Lynn's Comments: I had a lot of fun drawing this strip!
Lynn's Comments: When I was about 18, I went with a couple of girl friends to English Bay. Adelheid, who was a stunning dark beauty, ran into the water in an opaque, white bathing suit. But, when she walked back to us, we could see everything. Wet, her white suit had become transparent. She was horrified and spent the rest of the time rolled in a towel. Interestingly, I don't see too many plain white bathing suits!
Lynn's Comments: Yup. But I think the music was better then than it is now!
Lynn's Comments: When I had done this cartoon and was looking at it in the paper, I realized I had missed the most important part of the joke. The sun should have been much more noticeable, and the last panel should have been a much more colourful sunset.
Lynn's Comments: A drawing like this required some reference material. When I couldn't take the photos I needed, I had loads of magazines to look through. I'm quite jealous of the artists now who can just go to YouTube and Google!
Lynn's Comments: When I was 16, I went to Montreal to visit my mom's sister Monica and her family. It was the time of greased hair and Elvis wannabes. My cousin Marty had the best hair. He wore it in a perfect "duck tail" with a suave curl on the forehead. He looked like he was right out of "West Side Story." His dad, my uncle Maurice, owned a Cadillac convertible and was happy to load all of us kids into it. I was surprised when Marty complained that his dad was putting the top down—the rest of us were thrilled. My memory of that drive to the country is Marty crouched in the back trying to keep his hair straight while the rest of us enjoyed the wind.
Lynn's Comments: For years these kinds of cartoons (about wolf whistles and smart remarks directed at girls) were not considered in bad taste. In fact, this behavior was expected, and as a girl being whistled at by boys in a passing car (depending on the way it was done), I thought was funny and fun. Times have changed…and for the better.
Lynn's Comments: This awful dilemma made for a good story and teachers told me they presented it to their classes as an example for discussion.
Lynn's Comments: Here's an interesting note about the animated version of this story: Animation is an extremely expensive way to make a moving picture. The studio often runs out of money, which is when some awful compromises are made. By the time we got to this scene, we were told that there was no more money for animation, the storyboard imagery would have to be cut, and that the fact that Michael was on a busy street corner with people and cars going by would have to be "fixed in post." This means that the editor, camera operator and people in the sound department (post production), would have to make the busy street "happen" without the visual imagery. If you watch the film you will see that every time there is a close-up of Michael and the hot dog stand, there is a flurry of sound. Cars, horns, people walking, dogs barking...all these sounds are inserted and the viewer believes that a load of activity is going on. Then, when there is a long shot, showing the hot dog stand from across the street, for example, there is nothing going on in the background at all! This was a very clever way to eliminate a lot of expensive work. This happened far too often when we did the animated shows and the results weren't always successful. The words, "fix it in post" are a joke in the industry, meaning that a studio will often leave the most impossible "fixes" to the post production crew!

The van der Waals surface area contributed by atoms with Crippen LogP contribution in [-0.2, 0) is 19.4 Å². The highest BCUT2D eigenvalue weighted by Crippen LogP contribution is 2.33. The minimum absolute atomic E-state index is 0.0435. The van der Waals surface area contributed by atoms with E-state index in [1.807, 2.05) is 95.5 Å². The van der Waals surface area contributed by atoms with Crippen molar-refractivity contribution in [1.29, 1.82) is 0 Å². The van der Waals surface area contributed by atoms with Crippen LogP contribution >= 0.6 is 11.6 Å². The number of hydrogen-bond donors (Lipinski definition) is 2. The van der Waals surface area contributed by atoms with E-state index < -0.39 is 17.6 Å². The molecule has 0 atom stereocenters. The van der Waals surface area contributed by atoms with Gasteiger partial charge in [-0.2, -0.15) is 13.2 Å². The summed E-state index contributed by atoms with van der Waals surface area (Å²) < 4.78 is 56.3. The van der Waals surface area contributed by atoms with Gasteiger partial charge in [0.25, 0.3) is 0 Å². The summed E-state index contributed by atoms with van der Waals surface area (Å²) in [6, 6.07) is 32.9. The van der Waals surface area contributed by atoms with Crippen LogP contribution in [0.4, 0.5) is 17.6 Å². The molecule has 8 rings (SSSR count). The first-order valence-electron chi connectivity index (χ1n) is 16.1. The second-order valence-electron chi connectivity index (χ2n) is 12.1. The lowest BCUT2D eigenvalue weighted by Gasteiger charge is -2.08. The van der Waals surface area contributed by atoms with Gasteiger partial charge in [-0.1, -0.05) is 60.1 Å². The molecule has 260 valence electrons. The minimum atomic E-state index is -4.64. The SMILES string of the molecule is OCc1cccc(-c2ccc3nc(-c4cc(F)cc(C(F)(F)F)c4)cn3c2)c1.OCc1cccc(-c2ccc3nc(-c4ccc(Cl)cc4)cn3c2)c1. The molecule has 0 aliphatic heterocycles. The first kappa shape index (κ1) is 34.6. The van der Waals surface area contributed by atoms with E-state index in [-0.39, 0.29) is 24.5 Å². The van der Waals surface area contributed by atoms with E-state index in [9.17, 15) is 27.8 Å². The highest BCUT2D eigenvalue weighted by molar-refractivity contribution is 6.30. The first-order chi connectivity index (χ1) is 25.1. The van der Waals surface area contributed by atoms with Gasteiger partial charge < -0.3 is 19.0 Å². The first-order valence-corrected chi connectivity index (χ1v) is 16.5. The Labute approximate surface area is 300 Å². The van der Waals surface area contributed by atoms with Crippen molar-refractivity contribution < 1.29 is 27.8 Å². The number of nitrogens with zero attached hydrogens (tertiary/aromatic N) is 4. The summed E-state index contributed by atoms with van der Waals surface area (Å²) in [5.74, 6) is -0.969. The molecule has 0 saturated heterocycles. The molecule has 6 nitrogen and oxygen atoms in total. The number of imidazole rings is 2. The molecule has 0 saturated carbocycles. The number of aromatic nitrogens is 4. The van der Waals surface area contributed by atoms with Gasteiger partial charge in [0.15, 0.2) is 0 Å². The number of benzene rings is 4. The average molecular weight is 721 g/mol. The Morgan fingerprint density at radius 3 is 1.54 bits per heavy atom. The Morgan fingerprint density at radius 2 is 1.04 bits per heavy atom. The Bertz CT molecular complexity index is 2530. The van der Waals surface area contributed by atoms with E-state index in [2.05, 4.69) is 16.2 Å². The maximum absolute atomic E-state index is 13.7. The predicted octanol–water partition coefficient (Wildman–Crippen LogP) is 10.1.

Lynn's Comments: When I was a kid, my bed could fly; I was convinced of it! With the covers over my head, my imagination took me everywhere and I sometimes fell asleep dreaming about flying. It's no wonder that many years later, I found myself marrying a pilot and learning how to fly!
Lynn's Comments: I might have told you this before: my son was the one who had to wear glasses, and he wasn't happy about it. He lost them and they got broken; it was a struggle to get him to wear them at all. Because this was such an issue, I had Elizabeth in the strip be the one who needed glasses. This way, with Aaron and Kate's permission, I was able to show the struggle both kids and parents have when eyesight is a problem. It also provided another visible difference between my real kids and the ones I drew in the strip.
Lynn's Comments: These are all names from my elementary school days. Luccia (I spelled her name incorrectly in the strip), Ruby and Laurel are still good friends today. When we get together, we all see each other as being much the same as we were in grades one and two and all the way through high school. What a joy it is to see them now!